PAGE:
Our local electric utility, Seattle City Light, offers subsidized home energy audits. Since we knew we were going to be doing upgrades on our house, we decided to take advantage of this opportunity to get some help prioritizing our efforts to make our house more energy efficient. It’s kind of a no-brainer: making our house more energy efficient will save us money, reduce our environmental impact, and make the house more comfortable to live in. We put in our request with the city, and I think it may have been about 6 months (maybe longer, I wasn’t keeping track) before we got the green light. They sent over a voucher for a full home energy audit (typically a $400 service) for only $95 out of our pocket, along with a list of certified home energy auditors. I decided on Charlie Rogers from Habitat Home Energy Specialist because he has excellent reviews on Angie’s List and also because he doesn’t offer any services other than auditing. That might seem counter-intuitive at first, but it eliminates any potential conflict of interest. An auditor working for a company that also does insulation and duct sealing has an incentive to advise customers that those upgrades should be at the top of their list. I think it’s better if the auditor has nothing to gain from recommending certain upgrades over others.
The audit was done in March (yeah, it took me long enough to blog about it). It took a couple of hours and we really enjoyed it. Maybe that’s because we’re obsessed with remodeling our house and we always enjoy talking about that with people, especially people who are knowledgeable and give us advice about it. It might also have something with all the cool gadgets Charlie brought along. He didn’t mind us geeking out over his infrared camera and asking to use it to look at our dogs napping in their crates. What? - you know our dogs are our other obsession.
Charlie asked us some questions and then checked out every room of the house plus the crawl space and the attic. He did a blower door test using a fan and a computer to see how “leaky” the house is. Turns out it’s pretty leaky, but we now have a prioritized list to help us seal it up nice and snug (but not too snug - Charlie says the minimum is 0.35 ACH, which means 35% of the air in the house should be replaced with fresh air from outside every hour). This brings back some fond memories of calculating ACH in industrial hygiene class. But I digress.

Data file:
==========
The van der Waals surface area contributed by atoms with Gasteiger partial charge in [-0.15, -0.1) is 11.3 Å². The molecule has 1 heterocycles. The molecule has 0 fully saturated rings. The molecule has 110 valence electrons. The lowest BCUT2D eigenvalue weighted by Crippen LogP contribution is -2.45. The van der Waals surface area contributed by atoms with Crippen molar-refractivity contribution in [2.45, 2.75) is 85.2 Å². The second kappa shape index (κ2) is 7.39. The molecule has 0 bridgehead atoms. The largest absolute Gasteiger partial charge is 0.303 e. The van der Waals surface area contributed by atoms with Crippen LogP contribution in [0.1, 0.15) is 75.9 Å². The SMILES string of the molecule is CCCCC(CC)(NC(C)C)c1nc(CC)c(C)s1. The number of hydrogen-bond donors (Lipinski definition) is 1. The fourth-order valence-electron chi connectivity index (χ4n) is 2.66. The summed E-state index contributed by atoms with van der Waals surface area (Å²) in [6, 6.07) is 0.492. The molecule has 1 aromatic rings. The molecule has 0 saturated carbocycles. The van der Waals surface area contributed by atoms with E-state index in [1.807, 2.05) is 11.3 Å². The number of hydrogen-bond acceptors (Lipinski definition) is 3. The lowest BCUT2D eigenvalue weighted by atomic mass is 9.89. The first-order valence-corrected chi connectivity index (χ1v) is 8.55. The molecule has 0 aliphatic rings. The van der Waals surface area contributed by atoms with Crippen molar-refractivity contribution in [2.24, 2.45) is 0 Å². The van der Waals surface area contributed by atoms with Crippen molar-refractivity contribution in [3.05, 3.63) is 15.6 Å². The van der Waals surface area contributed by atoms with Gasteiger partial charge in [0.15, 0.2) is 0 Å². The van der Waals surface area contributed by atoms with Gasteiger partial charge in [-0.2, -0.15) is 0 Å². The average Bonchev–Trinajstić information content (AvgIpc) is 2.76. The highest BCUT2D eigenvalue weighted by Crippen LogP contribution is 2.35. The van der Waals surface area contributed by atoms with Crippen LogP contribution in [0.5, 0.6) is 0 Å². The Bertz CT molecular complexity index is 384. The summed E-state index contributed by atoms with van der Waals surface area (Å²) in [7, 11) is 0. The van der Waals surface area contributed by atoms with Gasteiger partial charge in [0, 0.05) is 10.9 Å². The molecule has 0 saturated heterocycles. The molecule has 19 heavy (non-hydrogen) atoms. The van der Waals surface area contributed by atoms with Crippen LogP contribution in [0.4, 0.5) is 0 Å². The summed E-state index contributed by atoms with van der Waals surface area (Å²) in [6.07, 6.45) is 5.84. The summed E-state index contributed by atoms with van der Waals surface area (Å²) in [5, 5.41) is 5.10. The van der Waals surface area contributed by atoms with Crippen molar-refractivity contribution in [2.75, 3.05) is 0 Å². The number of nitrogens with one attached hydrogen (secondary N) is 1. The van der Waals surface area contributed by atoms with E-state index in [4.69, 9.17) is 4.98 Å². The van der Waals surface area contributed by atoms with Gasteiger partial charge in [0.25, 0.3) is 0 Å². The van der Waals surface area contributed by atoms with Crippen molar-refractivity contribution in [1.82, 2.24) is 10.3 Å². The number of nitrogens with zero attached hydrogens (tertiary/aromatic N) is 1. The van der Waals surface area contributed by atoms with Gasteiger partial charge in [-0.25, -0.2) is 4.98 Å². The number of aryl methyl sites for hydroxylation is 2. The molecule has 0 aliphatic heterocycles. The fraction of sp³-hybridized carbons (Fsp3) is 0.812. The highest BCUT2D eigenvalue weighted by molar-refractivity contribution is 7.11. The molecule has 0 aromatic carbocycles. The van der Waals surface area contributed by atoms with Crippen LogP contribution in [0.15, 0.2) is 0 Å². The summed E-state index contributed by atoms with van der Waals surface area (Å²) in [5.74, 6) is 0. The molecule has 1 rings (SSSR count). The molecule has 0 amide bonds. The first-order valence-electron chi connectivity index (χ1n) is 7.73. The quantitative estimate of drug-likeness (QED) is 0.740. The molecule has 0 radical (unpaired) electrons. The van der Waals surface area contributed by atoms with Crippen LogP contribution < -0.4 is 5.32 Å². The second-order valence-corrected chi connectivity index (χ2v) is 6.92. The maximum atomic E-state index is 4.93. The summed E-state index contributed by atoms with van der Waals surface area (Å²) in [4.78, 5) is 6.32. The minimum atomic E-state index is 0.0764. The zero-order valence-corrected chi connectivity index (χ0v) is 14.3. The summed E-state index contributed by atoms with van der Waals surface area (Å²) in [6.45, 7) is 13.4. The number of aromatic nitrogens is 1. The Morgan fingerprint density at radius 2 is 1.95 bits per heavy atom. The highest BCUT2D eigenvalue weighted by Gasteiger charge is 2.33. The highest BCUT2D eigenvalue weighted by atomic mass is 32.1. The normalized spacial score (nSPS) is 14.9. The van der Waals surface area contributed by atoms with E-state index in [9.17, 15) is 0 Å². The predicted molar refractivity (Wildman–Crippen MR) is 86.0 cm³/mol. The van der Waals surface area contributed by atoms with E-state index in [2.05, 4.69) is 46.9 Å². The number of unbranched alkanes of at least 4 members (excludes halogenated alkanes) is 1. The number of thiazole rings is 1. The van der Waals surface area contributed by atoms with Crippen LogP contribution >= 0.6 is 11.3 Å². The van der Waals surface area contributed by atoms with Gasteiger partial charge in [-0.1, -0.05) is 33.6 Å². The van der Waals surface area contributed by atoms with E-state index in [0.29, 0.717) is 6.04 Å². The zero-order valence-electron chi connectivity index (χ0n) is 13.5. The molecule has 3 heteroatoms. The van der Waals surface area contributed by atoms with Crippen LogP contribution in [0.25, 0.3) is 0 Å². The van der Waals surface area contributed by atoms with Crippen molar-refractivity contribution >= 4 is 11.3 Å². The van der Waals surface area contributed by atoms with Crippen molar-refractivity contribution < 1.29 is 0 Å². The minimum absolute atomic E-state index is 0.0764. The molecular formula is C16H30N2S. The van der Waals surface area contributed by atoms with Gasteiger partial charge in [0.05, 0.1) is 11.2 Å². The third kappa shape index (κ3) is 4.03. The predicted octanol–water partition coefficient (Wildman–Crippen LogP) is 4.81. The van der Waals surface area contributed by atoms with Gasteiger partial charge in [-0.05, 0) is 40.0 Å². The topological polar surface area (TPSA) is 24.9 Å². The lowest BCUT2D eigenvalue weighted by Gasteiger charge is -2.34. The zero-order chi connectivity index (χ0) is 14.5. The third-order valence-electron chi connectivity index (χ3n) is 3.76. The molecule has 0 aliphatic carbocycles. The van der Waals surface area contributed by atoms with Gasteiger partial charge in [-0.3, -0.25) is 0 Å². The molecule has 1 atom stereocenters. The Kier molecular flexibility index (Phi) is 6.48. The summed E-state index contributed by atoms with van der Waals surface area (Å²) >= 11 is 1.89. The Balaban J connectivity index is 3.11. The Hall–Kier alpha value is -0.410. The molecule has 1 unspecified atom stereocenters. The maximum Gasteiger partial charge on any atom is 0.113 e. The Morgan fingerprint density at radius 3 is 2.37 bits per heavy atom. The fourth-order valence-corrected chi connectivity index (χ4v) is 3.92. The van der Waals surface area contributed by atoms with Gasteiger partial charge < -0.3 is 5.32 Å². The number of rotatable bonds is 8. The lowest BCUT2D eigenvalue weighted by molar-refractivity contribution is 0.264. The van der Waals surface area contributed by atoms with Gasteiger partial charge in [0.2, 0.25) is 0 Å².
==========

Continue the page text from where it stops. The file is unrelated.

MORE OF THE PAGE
Then we sat down and talked about his findings and recommendations, which was great because we could ask questions and discuss alternatives, like our fireplace-insert-as-furnace plan which is currently in motion instead of a super efficient but decidedly unromantic electric heat pump. We were already under agreement with the gas company to heat our house with gas, and if we don’t we would have to partially pay them back for installation of the gas line to the house. Not to mention how excited I am about the whole fireplace thing. Later that day, Charlie emailed us a 16-page report which included the following:
- annual estimated energy use and fuel costs (current home compared to what it could be if we do upgrades)
- summary of energy performance related elements (how good our house is with regard to air leakage, insulation, windows, appliances, etc.)
- a To Do list in order of cost-effectiveness
- some resources for info on tax rebates and rebate offers from local utilities for energy efficiency upgrades
- a very detailed list of recommended energy upgrades, including descriptions of the current condition of our house, what the upgrade would entail, typical cost of upgrade, expected savings in $ and kWh, and no-cost or low-cost strategies to make a dent without doing a full upgrade
Here are a few highlights from the report (sorry they’re hard to read at this size, but click ‘em for larger versions):
We could cut our energy costs by almost 50%. That would be pretty sweet.
In case you don’t feel like clicking to read that, it says Matt did a good job insulating the walls when he re-sided the house, and that for the full effect we should also insulate the wall between the house and the garage. In the infrared photo on the left, it shows the studs in the walls (dark color means cold - wood is a terrible insulator but there’s not much you can do about that) and the nicely insulated bays between the studs (light color means warm). The infrared photo on the right is much more interesting. The corner of the house sticks out a few feet beyond the garage, and you can see that Matt insulated the exterior wall but not the wall between the house and the garage.
The notes in red were added by me in case you’re curious what we plan to do. There is a lot more detail in the report, and it will be very helpful in planning our projects. A couple of the specific recommendations are things I wouldn’t have thought of and don’t show up in generic lists of energy upgrades. Our gas company also offers rebates like 50% off the cost of insulating floors and ceilings. We will be doing that as soon as we’re done messing around in the attic and crawl space.
If you want to save money and tread a little lighter on the planet, a home energy audit is a great first step. Check if your electric or gas company offers a program like this. It’s a good investment and kind of fun. Especially if your auditor is nice enough to send you infrared dog pictures. Thanks Charlie!